• A Pain In The Nugget
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  • October Theme Of The Month: Halloween!

    Category: At The Checkout

    The customer has seemed normal and maybe even intelligent throughout the shopping purchase. But then they get to the checkout and as soon as human interaction is required it all falls apart. The checkout operators really are our first line of defense against the stupid customer!

    Getting All Hancocked Over A Lincoln

    | GA, USA | At The Checkout, Money, Wild & Unruly

    (I am a rather short young man who has just paid for lunch that I am sharing with a friend. Upon taking my seat at the table, I realize that I have been given $5 extra change. I go back to the register to return the excess money. There is one other customer in line behind me.)

    Me: “Sorry to bother you again, but I just wanted to return the extra change I was given by mistake.”

    Cashier: “Really? Well that’s a first.”

    Me: “I’m sorry, but what is, ma’am?”

    Cashier: “Well, incorrect change is given out every now and then, and we always hear when it is short. However, we never get approached when we give too much.”

    Me: “You would think otherwise, wouldn’t you?”

    Cashier: “You’d be surprised. Unfortunately, when the register comes up short, we are either charged the difference out of our own pay or dismissed.”

    Me: “That’s terrible! Maybe if people knew jobs were at stake, they would be more honest.”

    (The customer in line has heard the whole thing and decides to speak up.)

    Customer: “Hey buddy. If you don’t want it, I’ll take it.”

    Me: “What?”

    Customer: “That $5 bill. I could use the money if you’re just giving it away.”

    Me: “I’m not giving it away. It’s their money; I was just given it by mistake. Did you not hear that she could lose her job?”

    Customer: “Look man, times are hard. People that actually have to work for their money need all of it they can get. We can’t all be spoiled brats like you!”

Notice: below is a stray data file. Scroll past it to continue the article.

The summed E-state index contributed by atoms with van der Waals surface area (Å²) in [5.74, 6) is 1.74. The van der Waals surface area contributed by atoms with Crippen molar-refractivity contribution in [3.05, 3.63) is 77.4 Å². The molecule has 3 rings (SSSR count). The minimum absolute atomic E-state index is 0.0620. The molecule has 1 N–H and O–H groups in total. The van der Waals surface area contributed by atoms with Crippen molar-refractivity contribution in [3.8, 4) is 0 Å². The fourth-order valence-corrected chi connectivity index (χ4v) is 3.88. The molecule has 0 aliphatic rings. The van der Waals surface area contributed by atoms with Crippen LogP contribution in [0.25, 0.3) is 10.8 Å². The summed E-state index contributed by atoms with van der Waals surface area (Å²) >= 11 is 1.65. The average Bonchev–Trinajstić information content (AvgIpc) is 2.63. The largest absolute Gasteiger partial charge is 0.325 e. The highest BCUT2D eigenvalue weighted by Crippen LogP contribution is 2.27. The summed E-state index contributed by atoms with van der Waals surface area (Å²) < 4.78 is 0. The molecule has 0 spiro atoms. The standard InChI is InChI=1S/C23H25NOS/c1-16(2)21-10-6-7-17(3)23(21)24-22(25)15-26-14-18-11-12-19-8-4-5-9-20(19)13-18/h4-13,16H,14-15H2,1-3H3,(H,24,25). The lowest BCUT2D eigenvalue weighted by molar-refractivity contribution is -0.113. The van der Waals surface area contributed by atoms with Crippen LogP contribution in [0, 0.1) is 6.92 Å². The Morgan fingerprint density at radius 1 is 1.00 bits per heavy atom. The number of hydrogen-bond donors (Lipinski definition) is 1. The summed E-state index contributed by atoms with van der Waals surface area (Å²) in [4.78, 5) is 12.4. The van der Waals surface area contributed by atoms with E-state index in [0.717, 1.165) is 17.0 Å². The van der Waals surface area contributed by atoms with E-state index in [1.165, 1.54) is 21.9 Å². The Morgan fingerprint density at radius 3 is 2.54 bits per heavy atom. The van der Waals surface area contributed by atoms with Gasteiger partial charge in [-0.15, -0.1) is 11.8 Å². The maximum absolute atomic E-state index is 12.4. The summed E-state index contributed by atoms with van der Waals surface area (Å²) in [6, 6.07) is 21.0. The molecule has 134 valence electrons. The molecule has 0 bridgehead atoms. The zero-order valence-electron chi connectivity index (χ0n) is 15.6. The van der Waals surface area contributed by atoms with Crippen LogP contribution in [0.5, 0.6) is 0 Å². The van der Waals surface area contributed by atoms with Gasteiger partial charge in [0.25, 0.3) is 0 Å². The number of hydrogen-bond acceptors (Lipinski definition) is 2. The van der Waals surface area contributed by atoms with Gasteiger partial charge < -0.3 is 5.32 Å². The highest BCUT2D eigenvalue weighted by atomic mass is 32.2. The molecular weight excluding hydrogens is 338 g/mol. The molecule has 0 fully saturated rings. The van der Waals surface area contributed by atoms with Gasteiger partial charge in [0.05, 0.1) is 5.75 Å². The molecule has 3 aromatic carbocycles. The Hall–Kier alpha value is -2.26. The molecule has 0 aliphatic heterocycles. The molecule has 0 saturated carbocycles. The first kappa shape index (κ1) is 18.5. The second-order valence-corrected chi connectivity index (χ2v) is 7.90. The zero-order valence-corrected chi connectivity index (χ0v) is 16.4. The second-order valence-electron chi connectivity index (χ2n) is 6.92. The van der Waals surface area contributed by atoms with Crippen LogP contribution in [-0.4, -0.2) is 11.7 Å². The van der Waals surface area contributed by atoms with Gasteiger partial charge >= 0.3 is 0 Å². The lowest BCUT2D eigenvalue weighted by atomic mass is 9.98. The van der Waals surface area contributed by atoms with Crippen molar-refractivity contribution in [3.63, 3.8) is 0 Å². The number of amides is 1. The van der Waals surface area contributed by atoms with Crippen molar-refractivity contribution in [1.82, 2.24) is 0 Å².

Me: “I have a part-time job and go to college, so I work for what I have, too. Now I’m giving this money back to her, who it belongs to, not you. That is final!”

    Customer: “F*** you punk, and f*** that b**** too! If you won’t give it to me, I’ll take it along with all your front teeth!”

    (The customer is a full grown and muscular man, nearly twice my size. He grabs me by the arm and lifts me into the air. I see a swift motion in front of my face and brace for impact, but suddenly I feel myself dropped. The customer is cowering and holding his face. The cashier has sucker-punched him while he is holding on to me.)

    Me: “Thank you so much! I don’t know what I would have done without that!”

    Cashier: “No, thank you. If not for your honesty, I would have been fired. It’s the least I could do.”

    (The customer has recovered and quickly leaves. The manager comes over and is told the whole story.)

    Manager: “I’d like to offer you a free meal the next time you come.”

    Me: “I have to politely turn you down. I think the food is more than worth the price, and I’m happy to pay!”

    (I eat there regularly and have even become friends with the cashier. The best part is, because of this and her track record of great service, she later gets promoted to assistant manager!)

    Not So Smart-Phone Number

    | TX, USA | At The Checkout, Bad Behavior, Pets & Animals

    (Our store sells rats and mice for feeders. All customers who purchase them have to fill out a short sheet with their name, address, and phone number for our records. Our store reward cards can be found by entering a phone number.)

    Me: “Alright, two male mice and [other item]. If you could please fill this out while I ring you up that would be great.”

    (The customer stares blankly at the piece of paper.)

    Me: *pushes paper closer* “We’ll just need this filled out for the mice for our files.”

    Customer: “What is this?”

    Me: “It’s a form that has to be filled out for all animals we sell; it is company policy.”

    (The customer starts to get huffy.)

    Customer: “I have lived in this area for nine years, and have never had to fill one of these out before!”

    (She starts to fill it out, grumpily, sighing every few seconds, and complains the entire time, saying the policy is stupid and she doesn’t understand. When she reaches the portion where it asks for a phone number should we need to call the customer about the animal, she explodes.)

    Customer: “There is NO F****** WAY I am giving you guys my phone number. This is freaking ridiculous; let me talk to a manager. I have lived here NINE YEARS and have never had to fill this out. This is a retarded policy, and I am not giving you guys my phone number to have on file!”

    (I call a manager up and keep trying to diffuse the situation.)

    Me: “That’s fine, ma’am. You can rightly refuse for the phone number. While we wait for my manager, do you have a rewards card?”

    (The customer looks up at me and prattles off her phone number. I resist face-palming at her.)

    Not-So-Smart Phone, Part 10
    Not-So-Smart Phone, Part 9
    Not-So-Smart Phone, Part 8
    Not-So-Smart Phone, Part 7
    Not-So-Smart Phone, Part 6
    Not-So-Smart Phone, Part 5
    Not-So-Smart Phone, Part 4

    Can’t Help Those Who Won’t Help Themselves